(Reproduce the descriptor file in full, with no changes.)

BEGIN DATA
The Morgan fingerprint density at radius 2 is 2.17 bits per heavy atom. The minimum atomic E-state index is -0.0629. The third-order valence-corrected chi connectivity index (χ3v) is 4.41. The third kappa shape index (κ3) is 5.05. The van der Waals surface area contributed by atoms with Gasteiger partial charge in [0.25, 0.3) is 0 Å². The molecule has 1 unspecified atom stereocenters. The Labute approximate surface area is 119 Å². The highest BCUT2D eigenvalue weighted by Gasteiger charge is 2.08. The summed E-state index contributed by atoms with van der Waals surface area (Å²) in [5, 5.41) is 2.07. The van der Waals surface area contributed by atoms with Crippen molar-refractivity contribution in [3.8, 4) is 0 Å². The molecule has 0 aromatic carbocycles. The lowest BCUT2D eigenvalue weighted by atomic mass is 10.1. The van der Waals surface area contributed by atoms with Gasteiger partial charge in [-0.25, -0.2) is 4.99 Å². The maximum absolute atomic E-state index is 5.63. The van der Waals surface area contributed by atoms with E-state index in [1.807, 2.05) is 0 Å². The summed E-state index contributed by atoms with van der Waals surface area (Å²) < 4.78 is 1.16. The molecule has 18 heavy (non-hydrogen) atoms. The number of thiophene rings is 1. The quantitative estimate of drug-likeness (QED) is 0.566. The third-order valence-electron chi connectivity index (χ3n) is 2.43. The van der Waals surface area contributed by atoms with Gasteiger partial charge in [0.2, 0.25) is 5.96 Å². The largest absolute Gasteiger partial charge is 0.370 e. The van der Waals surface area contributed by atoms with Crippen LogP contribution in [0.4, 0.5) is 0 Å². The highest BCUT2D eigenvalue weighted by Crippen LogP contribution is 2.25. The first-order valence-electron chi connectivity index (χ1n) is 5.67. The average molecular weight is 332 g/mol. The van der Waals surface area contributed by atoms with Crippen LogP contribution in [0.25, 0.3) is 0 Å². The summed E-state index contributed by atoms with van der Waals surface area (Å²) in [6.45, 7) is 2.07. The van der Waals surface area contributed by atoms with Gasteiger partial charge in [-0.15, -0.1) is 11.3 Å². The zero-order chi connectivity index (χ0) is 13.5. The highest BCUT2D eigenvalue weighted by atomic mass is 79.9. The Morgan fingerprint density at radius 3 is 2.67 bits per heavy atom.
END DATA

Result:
The Morgan fingerprint density at radius 2 is 2.17 bits per heavy atom. The minimum atomic E-state index is -0.0629. The third-order valence-corrected chi connectivity index (χ3v) is 4.41. The third kappa shape index (κ3) is 5.05. The van der Waals surface area contributed by atoms with Gasteiger partial charge in [0.25, 0.3) is 0 Å². The molecule has 1 unspecified atom stereocenters. The Labute approximate surface area is 119 Å². The highest BCUT2D eigenvalue weighted by Gasteiger charge is 2.08. The summed E-state index contributed by atoms with van der Waals surface area (Å²) in [5, 5.41) is 2.07. The van der Waals surface area contributed by atoms with Crippen molar-refractivity contribution in [3.8, 4) is 0 Å². The molecule has 0 aromatic carbocycles. The lowest BCUT2D eigenvalue weighted by atomic mass is 10.1. The van der Waals surface area contributed by atoms with Gasteiger partial charge in [-0.25, -0.2) is 4.99 Å². The maximum absolute atomic E-state index is 5.63. The van der Waals surface area contributed by atoms with E-state index in [1.807, 2.05) is 0 Å². The summed E-state index contributed by atoms with van der Waals surface area (Å²) < 4.78 is 1.16. The molecule has 18 heavy (non-hydrogen) atoms. The number of thiophene rings is 1. The quantitative estimate of drug-likeness (QED) is 0.566. The third-order valence-electron chi connectivity index (χ3n) is 2.43. The van der Waals surface area contributed by atoms with Gasteiger partial charge in [0.2, 0.25) is 5.96 Å². The largest absolute Gasteiger partial charge is 0.370 e. The van der Waals surface area contributed by atoms with Crippen LogP contribution in [0.4, 0.5) is 0 Å². The highest BCUT2D eigenvalue weighted by Crippen LogP contribution is 2.25. The first-order valence-electron chi connectivity index (χ1n) is 5.67. The average molecular weight is 332 g/mol. The van der Waals surface area contributed by atoms with Crippen LogP contribution in [0.25, 0.3) is 0 Å². The summed E-state index contributed by atoms with van der Waals surface area (Å²) in [6.45, 7) is 2.07. The van der Waals surface area contributed by atoms with Gasteiger partial charge in [-0.15, -0.1) is 11.3 Å². The zero-order chi connectivity index (χ0) is 13.5. The highest BCUT2D eigenvalue weighted by atomic mass is 79.9. The Morgan fingerprint density at radius 3 is 2.67 bits per heavy atom.